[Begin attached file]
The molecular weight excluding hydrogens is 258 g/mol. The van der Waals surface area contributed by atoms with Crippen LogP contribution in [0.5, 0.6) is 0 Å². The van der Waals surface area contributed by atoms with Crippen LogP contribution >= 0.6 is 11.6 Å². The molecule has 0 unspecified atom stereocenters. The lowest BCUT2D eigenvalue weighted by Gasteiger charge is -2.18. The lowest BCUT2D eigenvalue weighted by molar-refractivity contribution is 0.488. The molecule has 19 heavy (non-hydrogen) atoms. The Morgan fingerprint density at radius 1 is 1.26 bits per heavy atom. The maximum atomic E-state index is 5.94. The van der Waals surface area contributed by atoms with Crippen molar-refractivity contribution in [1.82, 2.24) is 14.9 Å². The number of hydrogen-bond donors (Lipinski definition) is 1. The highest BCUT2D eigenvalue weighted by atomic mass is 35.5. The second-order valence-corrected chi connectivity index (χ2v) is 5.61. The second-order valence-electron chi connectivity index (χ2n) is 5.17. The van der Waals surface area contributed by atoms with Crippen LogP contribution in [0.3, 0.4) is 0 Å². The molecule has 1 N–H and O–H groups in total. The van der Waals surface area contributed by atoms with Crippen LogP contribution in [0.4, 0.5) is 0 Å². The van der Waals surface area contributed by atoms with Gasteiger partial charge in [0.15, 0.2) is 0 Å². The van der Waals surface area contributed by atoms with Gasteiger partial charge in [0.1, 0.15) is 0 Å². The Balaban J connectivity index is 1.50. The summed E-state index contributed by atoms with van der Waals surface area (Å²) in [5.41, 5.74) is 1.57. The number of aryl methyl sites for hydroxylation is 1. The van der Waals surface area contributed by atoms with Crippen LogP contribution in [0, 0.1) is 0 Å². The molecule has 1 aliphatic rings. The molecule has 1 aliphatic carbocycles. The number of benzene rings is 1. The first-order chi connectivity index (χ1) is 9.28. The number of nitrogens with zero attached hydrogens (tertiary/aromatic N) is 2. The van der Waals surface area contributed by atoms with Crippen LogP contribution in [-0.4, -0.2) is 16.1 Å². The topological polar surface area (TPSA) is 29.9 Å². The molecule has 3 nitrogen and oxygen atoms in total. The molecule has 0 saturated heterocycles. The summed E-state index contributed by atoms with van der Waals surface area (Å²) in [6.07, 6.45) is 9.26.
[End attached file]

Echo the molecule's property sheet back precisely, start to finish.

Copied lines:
The molecular weight excluding hydrogens is 258 g/mol. The van der Waals surface area contributed by atoms with Crippen LogP contribution in [0.5, 0.6) is 0 Å². The van der Waals surface area contributed by atoms with Crippen LogP contribution >= 0.6 is 11.6 Å². The molecule has 0 unspecified atom stereocenters. The lowest BCUT2D eigenvalue weighted by Gasteiger charge is -2.18. The lowest BCUT2D eigenvalue weighted by molar-refractivity contribution is 0.488. The molecule has 19 heavy (non-hydrogen) atoms. The Morgan fingerprint density at radius 1 is 1.26 bits per heavy atom. The maximum atomic E-state index is 5.94. The van der Waals surface area contributed by atoms with Crippen molar-refractivity contribution in [1.82, 2.24) is 14.9 Å². The number of hydrogen-bond donors (Lipinski definition) is 1. The highest BCUT2D eigenvalue weighted by atomic mass is 35.5. The second-order valence-corrected chi connectivity index (χ2v) is 5.61. The second-order valence-electron chi connectivity index (χ2n) is 5.17. The van der Waals surface area contributed by atoms with Crippen LogP contribution in [0.3, 0.4) is 0 Å². The molecule has 1 N–H and O–H groups in total. The van der Waals surface area contributed by atoms with Crippen LogP contribution in [0.4, 0.5) is 0 Å². The van der Waals surface area contributed by atoms with Gasteiger partial charge in [0.15, 0.2) is 0 Å². The van der Waals surface area contributed by atoms with Gasteiger partial charge in [0.1, 0.15) is 0 Å². The Balaban J connectivity index is 1.50. The summed E-state index contributed by atoms with van der Waals surface area (Å²) in [5.41, 5.74) is 1.57. The number of aryl methyl sites for hydroxylation is 1. The van der Waals surface area contributed by atoms with Crippen LogP contribution in [0, 0.1) is 0 Å². The molecule has 1 aliphatic rings. The molecule has 1 aliphatic carbocycles. The number of benzene rings is 1. The first-order chi connectivity index (χ1) is 9.28. The number of nitrogens with zero attached hydrogens (tertiary/aromatic N) is 2. The van der Waals surface area contributed by atoms with Crippen LogP contribution in [-0.4, -0.2) is 16.1 Å². The topological polar surface area (TPSA) is 29.9 Å². The molecule has 3 nitrogen and oxygen atoms in total. The molecule has 0 saturated heterocycles. The summed E-state index contributed by atoms with van der Waals surface area (Å²) in [6.07, 6.45) is 9.26.